But the new vessel today named after former AP Moller-Maersk chairman Maersk Mc-Kinney Moller, and its sisterships, will be crowd pleasers wherever they go.
That is good news for an industry forever complaining that it does not receive the recognition it deserves.
Weekly rail shuttle between the Amsterdam port and Berlin
Tuesday, June 11, 2013 – The Amsterdam port has welcomed a new and frequent rail connection, now that a cacao train will run from Amsterdam to Berlin on a weekly basis. With this connection, the Amsterdam port strengthens its position as the largest cacao port in the world and increases the amount of cacao stored and transhipped in Amsterdam. Onboard the train cargo flows are bundled enabling a highly sustainable and cut-rate transport. The amount of cargo carried onboard one train is equivalent to cargo transported on fifty trucks. The cacao onboard the new shuttle is offloaded at the BEHALA rail terminal operator in Berlin.
The rail shuttle is an addition to the port of Amsterdam’s European network of hinterland connections. On a weekly basis, the freight train runs from the Amsterdam port to the BEHALA terminal in Berlin and vice versa. This week Berlin celebrated BEHALA becoming a permanent partner in this project. It is one of many examples of partnerships in the Amsterdam port.
The Amsterdam port seeks to be a sustainable port, transporting more cargo by water and rail and less so by road. Sustainability, cooperation and accessibility are key terms in promoting the rail modality.
The BEHALA terminal in Berlin has 120 employees. Turnover and transhipment levels represent 4,000,000 tons per annum, in one of the largest inland ports in Germany. Since the port is located in the centre of West Berlin, BEHALA is creating the ideal circumstances for an effective logistical solution in the Berlin-Brandenburg region. BEHALA is the transport hub for Eastern Europe, particularly for Poland.
The Amsterdam-Berlin cacao shuttle originated after intensive cooperation between Amsterdam port community members Cargill, Katoen Natie and Ter Haak. To Cargill’s cacao factory in Berlin, it is a sustainable and reliable solution when cacao supply is involved. Cargill buys cacao that is shipped from West Africa to Ter Haak’s United Stevedores Amsterdam terminal. Katoen Natie is responsible for specialist cacao storage and Ter Haak provides logistics to Germany, allowing Cargill to process cacao at its factory in Berlin.
Approximately 700,000 to 800,000 tons of cacao arrive at the port of Amsterdam every year, heading towards the cacao processing industry and transit sheds of the mercantile houses. This makes Amsterdam the largest cacao port in the world. A large quantity reaches Amsterdam from West African countries such as the Ivory Coast, Ghana, Nigeria and Cameroon. Cacao is transported in ship holds as mega bulked goods or alternatively inside containers as bagged or bulked goods. Specialist shipping companies with scheduled services from West Africa are responsible for transport. Cacao beans are vulnerable and cacao is a seasonal product: within a relatively short period of time, from October to March, supply peaks.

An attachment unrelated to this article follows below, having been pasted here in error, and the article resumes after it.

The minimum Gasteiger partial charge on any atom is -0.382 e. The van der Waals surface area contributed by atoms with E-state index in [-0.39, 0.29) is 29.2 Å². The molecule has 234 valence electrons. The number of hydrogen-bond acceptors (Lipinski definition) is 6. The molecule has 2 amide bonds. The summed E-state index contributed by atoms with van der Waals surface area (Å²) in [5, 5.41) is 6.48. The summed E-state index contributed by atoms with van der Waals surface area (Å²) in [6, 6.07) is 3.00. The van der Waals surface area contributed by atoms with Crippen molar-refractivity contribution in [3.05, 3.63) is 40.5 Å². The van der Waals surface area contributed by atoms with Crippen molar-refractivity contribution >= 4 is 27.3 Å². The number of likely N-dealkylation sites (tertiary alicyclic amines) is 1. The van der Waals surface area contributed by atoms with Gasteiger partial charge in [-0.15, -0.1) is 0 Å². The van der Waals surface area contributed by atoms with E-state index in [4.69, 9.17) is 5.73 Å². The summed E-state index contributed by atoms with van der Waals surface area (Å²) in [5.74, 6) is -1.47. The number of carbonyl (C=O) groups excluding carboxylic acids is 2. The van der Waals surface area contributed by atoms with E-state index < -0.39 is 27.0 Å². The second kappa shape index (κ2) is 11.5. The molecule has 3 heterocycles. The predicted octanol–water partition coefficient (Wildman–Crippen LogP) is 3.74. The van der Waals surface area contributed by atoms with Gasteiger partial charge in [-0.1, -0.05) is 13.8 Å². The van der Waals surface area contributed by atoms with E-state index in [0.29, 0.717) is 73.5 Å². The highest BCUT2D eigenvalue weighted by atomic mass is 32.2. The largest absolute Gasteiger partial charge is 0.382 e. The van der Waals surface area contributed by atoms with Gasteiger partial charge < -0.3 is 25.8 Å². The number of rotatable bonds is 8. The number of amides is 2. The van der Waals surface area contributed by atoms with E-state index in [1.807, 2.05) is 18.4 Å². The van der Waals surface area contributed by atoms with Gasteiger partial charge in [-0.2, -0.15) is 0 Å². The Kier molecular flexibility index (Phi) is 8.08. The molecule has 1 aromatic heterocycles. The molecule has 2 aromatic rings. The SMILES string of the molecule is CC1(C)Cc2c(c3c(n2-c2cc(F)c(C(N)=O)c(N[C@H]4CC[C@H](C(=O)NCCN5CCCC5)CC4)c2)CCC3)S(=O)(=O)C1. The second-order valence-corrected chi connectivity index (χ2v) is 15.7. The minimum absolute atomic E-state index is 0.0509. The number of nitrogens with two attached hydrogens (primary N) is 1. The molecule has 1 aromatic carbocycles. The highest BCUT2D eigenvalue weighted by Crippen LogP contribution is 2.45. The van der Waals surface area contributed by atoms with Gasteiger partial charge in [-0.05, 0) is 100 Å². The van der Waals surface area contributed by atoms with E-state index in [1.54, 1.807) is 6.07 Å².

The Amsterdam port is the fourth port in Europe and a large port when transhipping and processing energy products is involved. The North Sea Canal area tranships almost 100 million tons of cargo annually, approximately 75 million of which is transhipped in the port of Amsterdam. In the port region 55,000 people in total work for companies that are located in the port or for port-related companies. About 23,000 of these people work in Amsterdam.
Havenbedrijf Amsterdam NV seeks to be a smart port, adding value for clients and the environment in a sustainable and innovative manner. Port of Amsterdam helps companies grow, using the available space efficiently and maintaining the quality of the water, soil and air . This is Port of Amsterdam’s ambition based on intensive cooperation with partners in the business community, city and region.
Another Government Study
When Canadian road workers found about 200 dead crows on the highway between Toronto and Hamilton, there was concern that they may have died from Avian Flu.
So the government had a bird pathologist examine the remains of all the crows and he confirmed the problem was definitely not Avian Flu, much to everyone’s relief.
However, he was surprised that his detailed study determined that 98 percent of the crows had been killed by impact with trucks, but only 2 percent were killed by car impact.
The Province then hired an Ornithological Behaviourist to determine the reason behind the disproportionate percentages for truck versus car kills.
The Ornithological Behaviourist determined the cause in short order. When crows eat road kill, they always set up a lookout crow in a nearby tree to warn of impending danger.
His conclusion was that the lookout crow could warn “Cah”, but he could not say “Truck”
Term of the Week
Variation Law – If you change lines (or traffic lanes), the one you
were in will always move faster than the one you are in now
(works every time).